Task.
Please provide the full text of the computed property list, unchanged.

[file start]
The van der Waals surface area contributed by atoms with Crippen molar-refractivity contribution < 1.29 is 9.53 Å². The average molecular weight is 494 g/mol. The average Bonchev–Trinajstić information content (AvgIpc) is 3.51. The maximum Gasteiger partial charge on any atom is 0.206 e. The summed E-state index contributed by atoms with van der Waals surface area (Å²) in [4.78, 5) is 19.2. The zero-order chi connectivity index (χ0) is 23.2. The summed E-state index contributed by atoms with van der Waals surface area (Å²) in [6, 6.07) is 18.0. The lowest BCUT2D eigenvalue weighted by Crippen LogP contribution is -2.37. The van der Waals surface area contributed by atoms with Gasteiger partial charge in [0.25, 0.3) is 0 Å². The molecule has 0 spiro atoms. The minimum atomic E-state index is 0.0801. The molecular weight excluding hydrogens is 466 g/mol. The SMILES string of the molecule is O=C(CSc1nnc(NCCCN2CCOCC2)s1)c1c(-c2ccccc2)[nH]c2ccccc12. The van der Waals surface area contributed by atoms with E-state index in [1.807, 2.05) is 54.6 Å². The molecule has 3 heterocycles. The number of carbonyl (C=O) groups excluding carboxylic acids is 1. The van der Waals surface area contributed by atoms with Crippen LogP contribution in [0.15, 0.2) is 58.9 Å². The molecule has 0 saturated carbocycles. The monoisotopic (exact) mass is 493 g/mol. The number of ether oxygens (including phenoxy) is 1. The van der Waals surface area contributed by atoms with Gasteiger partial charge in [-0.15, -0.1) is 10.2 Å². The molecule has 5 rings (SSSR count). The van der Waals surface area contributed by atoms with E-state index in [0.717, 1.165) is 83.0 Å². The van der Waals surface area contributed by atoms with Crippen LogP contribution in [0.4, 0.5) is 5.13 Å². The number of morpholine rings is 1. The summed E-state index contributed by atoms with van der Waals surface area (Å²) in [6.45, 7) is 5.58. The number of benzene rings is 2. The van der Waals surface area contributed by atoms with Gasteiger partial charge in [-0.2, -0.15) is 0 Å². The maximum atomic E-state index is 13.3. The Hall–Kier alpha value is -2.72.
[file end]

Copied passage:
The van der Waals surface area contributed by atoms with Crippen molar-refractivity contribution < 1.29 is 9.53 Å². The average molecular weight is 494 g/mol. The average Bonchev–Trinajstić information content (AvgIpc) is 3.51. The maximum Gasteiger partial charge on any atom is 0.206 e. The summed E-state index contributed by atoms with van der Waals surface area (Å²) in [4.78, 5) is 19.2. The zero-order chi connectivity index (χ0) is 23.2. The summed E-state index contributed by atoms with van der Waals surface area (Å²) in [6, 6.07) is 18.0. The lowest BCUT2D eigenvalue weighted by Crippen LogP contribution is -2.37. The van der Waals surface area contributed by atoms with Gasteiger partial charge in [0.25, 0.3) is 0 Å². The molecule has 0 spiro atoms. The minimum atomic E-state index is 0.0801. The molecular weight excluding hydrogens is 466 g/mol. The SMILES string of the molecule is O=C(CSc1nnc(NCCCN2CCOCC2)s1)c1c(-c2ccccc2)[nH]c2ccccc12. The van der Waals surface area contributed by atoms with E-state index in [1.807, 2.05) is 54.6 Å². The molecule has 3 heterocycles. The number of carbonyl (C=O) groups excluding carboxylic acids is 1. The van der Waals surface area contributed by atoms with Crippen LogP contribution in [0.15, 0.2) is 58.9 Å². The molecule has 0 saturated carbocycles. The monoisotopic (exact) mass is 493 g/mol. The number of ether oxygens (including phenoxy) is 1. The van der Waals surface area contributed by atoms with Gasteiger partial charge in [-0.15, -0.1) is 10.2 Å². The molecule has 5 rings (SSSR count). The van der Waals surface area contributed by atoms with E-state index in [0.717, 1.165) is 83.0 Å². The van der Waals surface area contributed by atoms with Crippen LogP contribution in [0.4, 0.5) is 5.13 Å². The number of morpholine rings is 1. The summed E-state index contributed by atoms with van der Waals surface area (Å²) in [6.45, 7) is 5.58. The number of benzene rings is 2. The van der Waals surface area contributed by atoms with Gasteiger partial charge in [-0.2, -0.15) is 0 Å². The maximum atomic E-state index is 13.3. The Hall–Kier alpha value is -2.72.